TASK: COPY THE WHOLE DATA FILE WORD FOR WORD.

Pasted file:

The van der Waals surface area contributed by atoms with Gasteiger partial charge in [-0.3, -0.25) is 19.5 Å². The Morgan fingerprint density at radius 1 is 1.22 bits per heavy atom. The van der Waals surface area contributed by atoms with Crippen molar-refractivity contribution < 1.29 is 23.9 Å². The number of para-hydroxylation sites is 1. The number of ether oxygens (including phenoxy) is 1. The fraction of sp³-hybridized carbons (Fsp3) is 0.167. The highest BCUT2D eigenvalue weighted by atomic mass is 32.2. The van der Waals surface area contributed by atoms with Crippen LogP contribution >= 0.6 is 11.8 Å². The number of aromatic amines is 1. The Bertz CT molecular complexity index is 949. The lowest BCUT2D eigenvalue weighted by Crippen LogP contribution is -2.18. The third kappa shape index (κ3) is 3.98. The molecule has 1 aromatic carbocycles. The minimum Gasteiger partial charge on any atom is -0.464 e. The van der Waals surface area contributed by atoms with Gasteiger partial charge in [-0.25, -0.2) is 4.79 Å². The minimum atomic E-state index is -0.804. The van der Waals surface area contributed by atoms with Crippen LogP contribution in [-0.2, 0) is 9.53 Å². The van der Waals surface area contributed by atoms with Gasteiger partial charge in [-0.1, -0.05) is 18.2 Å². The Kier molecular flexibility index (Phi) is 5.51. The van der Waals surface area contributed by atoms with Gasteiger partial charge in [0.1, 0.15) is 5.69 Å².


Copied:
The van der Waals surface area contributed by atoms with Gasteiger partial charge in [-0.3, -0.25) is 19.5 Å². The Morgan fingerprint density at radius 1 is 1.22 bits per heavy atom. The van der Waals surface area contributed by atoms with Crippen molar-refractivity contribution < 1.29 is 23.9 Å². The number of para-hydroxylation sites is 1. The number of ether oxygens (including phenoxy) is 1. The fraction of sp³-hybridized carbons (Fsp3) is 0.167. The highest BCUT2D eigenvalue weighted by atomic mass is 32.2. The van der Waals surface area contributed by atoms with Crippen LogP contribution >= 0.6 is 11.8 Å². The number of aromatic amines is 1. The Bertz CT molecular complexity index is 949. The lowest BCUT2D eigenvalue weighted by Crippen LogP contribution is -2.18. The third kappa shape index (κ3) is 3.98. The molecule has 1 aromatic carbocycles. The minimum Gasteiger partial charge on any atom is -0.464 e. The van der Waals surface area contributed by atoms with Gasteiger partial charge in [-0.25, -0.2) is 4.79 Å². The minimum atomic E-state index is -0.804. The van der Waals surface area contributed by atoms with Crippen LogP contribution in [-0.2, 0) is 9.53 Å². The van der Waals surface area contributed by atoms with Gasteiger partial charge in [-0.1, -0.05) is 18.2 Å². The Kier molecular flexibility index (Phi) is 5.51. The van der Waals surface area contributed by atoms with Gasteiger partial charge in [0.1, 0.15) is 5.69 Å².